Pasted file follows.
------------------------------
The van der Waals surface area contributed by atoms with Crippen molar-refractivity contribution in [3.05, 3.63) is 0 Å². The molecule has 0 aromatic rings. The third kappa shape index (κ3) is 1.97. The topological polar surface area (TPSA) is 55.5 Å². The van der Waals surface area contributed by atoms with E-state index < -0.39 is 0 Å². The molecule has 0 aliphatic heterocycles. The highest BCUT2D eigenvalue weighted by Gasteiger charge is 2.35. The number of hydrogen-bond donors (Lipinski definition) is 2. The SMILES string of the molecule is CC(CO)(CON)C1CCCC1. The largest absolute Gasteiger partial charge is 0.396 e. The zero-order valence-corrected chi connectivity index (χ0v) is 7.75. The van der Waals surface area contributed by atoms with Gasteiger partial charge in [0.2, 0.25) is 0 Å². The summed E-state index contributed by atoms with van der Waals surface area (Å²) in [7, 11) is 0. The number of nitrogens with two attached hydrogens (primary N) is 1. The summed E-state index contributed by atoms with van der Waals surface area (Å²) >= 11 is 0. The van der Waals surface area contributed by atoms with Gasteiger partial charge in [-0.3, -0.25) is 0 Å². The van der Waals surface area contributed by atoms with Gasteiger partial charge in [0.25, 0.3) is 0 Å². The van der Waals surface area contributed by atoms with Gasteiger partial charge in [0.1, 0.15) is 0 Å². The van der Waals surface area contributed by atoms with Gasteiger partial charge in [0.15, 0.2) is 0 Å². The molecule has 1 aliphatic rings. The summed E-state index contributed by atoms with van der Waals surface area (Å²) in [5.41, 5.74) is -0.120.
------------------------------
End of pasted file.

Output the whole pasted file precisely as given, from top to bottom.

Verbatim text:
The van der Waals surface area contributed by atoms with Crippen molar-refractivity contribution in [3.05, 3.63) is 0 Å². The molecule has 0 aromatic rings. The third kappa shape index (κ3) is 1.97. The topological polar surface area (TPSA) is 55.5 Å². The van der Waals surface area contributed by atoms with E-state index < -0.39 is 0 Å². The molecule has 0 aliphatic heterocycles. The highest BCUT2D eigenvalue weighted by Gasteiger charge is 2.35. The number of hydrogen-bond donors (Lipinski definition) is 2. The SMILES string of the molecule is CC(CO)(CON)C1CCCC1. The largest absolute Gasteiger partial charge is 0.396 e. The zero-order valence-corrected chi connectivity index (χ0v) is 7.75. The van der Waals surface area contributed by atoms with Gasteiger partial charge in [0.2, 0.25) is 0 Å². The summed E-state index contributed by atoms with van der Waals surface area (Å²) in [7, 11) is 0. The number of nitrogens with two attached hydrogens (primary N) is 1. The summed E-state index contributed by atoms with van der Waals surface area (Å²) >= 11 is 0. The van der Waals surface area contributed by atoms with Gasteiger partial charge in [-0.3, -0.25) is 0 Å². The van der Waals surface area contributed by atoms with Gasteiger partial charge in [0.25, 0.3) is 0 Å². The van der Waals surface area contributed by atoms with Gasteiger partial charge in [0.1, 0.15) is 0 Å². The van der Waals surface area contributed by atoms with Gasteiger partial charge in [0.15, 0.2) is 0 Å². The molecule has 1 aliphatic rings. The summed E-state index contributed by atoms with van der Waals surface area (Å²) in [5.41, 5.74) is -0.120.